Letters

DEAR CHAIR,

IT has come to my attention that there is a motion before the Board of Administration to dissolve the Student Federation of the University of Ottawa (SFUO)’s Student Arbitration Committee (SAC).

Please consider that, within the SFUO, should the Board of Administrators dissolve the SAC, it would be analogous to the Parliament of Canada abolishing the Supreme Court by majority vote.

As per By-Law No. 8.2 of the SFUO Constitution, the SAC is the “judicial authority of the Federation,” and according to By-Laws No.  8.2.1 to 8.2.3, it has the power to “interpret the By-laws, the policies, and resolutions of the Federation; decide upon the constitutionality of any action taken under the Constitution […]; impose sanctions on any member of the Federation.”

The SAC is of fundamental importance to the integrity of the federation and one of its most vital and well-known mandates is to handle allegations of election rule violations in the election of SFUO executives and other student representatives to the federation.

Independence of the SAC arbitrators is essential to enable an effective role within the Student Federation of the University of Ottawa, as highlighted by an understanding of the provisions of the SFUO constitution, and I believe that, in the current context, I have done everything possible to ensure the independence of arbitrators and of the committee. There have been serious concerns with respect to the manner in which political figures within student government have tried to exercise influence on previous elections and, therefore, I am firmly opposed to the dissolution of the SAC.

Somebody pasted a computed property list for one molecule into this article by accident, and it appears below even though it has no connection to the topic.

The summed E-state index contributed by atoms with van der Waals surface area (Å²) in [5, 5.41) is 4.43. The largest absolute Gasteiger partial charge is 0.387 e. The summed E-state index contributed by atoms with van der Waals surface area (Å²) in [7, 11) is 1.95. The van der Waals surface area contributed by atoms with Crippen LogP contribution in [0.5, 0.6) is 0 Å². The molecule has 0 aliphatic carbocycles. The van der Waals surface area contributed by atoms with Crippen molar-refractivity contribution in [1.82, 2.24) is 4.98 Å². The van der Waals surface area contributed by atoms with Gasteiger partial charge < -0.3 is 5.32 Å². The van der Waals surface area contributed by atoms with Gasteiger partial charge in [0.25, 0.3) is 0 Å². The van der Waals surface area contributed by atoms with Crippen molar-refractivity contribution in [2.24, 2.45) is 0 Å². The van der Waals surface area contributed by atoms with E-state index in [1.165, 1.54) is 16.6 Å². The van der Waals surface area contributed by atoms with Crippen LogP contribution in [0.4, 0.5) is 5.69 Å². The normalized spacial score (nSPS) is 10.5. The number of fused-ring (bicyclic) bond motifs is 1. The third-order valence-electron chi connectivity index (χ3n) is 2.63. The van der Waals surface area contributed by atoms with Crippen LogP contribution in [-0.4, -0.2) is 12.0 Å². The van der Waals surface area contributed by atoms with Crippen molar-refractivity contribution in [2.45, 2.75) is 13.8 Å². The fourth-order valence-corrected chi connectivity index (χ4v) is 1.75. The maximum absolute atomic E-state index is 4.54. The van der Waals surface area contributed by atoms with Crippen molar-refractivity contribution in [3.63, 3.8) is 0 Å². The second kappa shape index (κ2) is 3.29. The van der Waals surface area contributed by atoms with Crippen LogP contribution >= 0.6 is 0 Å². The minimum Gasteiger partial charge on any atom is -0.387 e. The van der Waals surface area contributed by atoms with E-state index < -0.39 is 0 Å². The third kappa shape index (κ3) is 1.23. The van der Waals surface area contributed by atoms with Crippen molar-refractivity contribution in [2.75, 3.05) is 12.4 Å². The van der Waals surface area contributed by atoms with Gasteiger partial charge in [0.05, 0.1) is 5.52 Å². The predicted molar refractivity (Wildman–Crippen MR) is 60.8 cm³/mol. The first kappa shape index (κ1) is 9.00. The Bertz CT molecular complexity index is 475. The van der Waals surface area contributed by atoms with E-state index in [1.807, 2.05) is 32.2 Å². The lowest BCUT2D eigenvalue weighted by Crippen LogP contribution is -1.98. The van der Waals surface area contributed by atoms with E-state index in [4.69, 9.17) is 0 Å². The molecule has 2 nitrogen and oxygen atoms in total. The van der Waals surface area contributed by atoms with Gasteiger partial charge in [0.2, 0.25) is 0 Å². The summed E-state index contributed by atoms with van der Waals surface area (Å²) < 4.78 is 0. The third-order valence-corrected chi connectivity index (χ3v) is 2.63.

Given that the bylaws have not been changed, I will continue my role as interim chief arbitrator. According to By-Law No. 8.3.4, “the President of the Federation, the Chairperson of the Board of Administration and the Chief Arbitrator of the Student Arbitration Committee shall recommend arbitrators to the Board of Administration which shall ratify them as vacancy occurs.” At this time, all the positions—except for chief arbitrator—are vacant. As such, I will schedule interviews with the 40 applicants and I trust that you and the president of the federation will be present during these interviews. Such is the law until the bylaws are changed. I would urge you to stop violating the bylaws and to actively ensure that the bylaws are respected. For actions to be taken implying that the bylaws will be changed is irresponsible, disruptive, and disregards our rules.

Hazel  Gashoka

Interim chief arbitrator of the SAC

Graduate Studies, sciences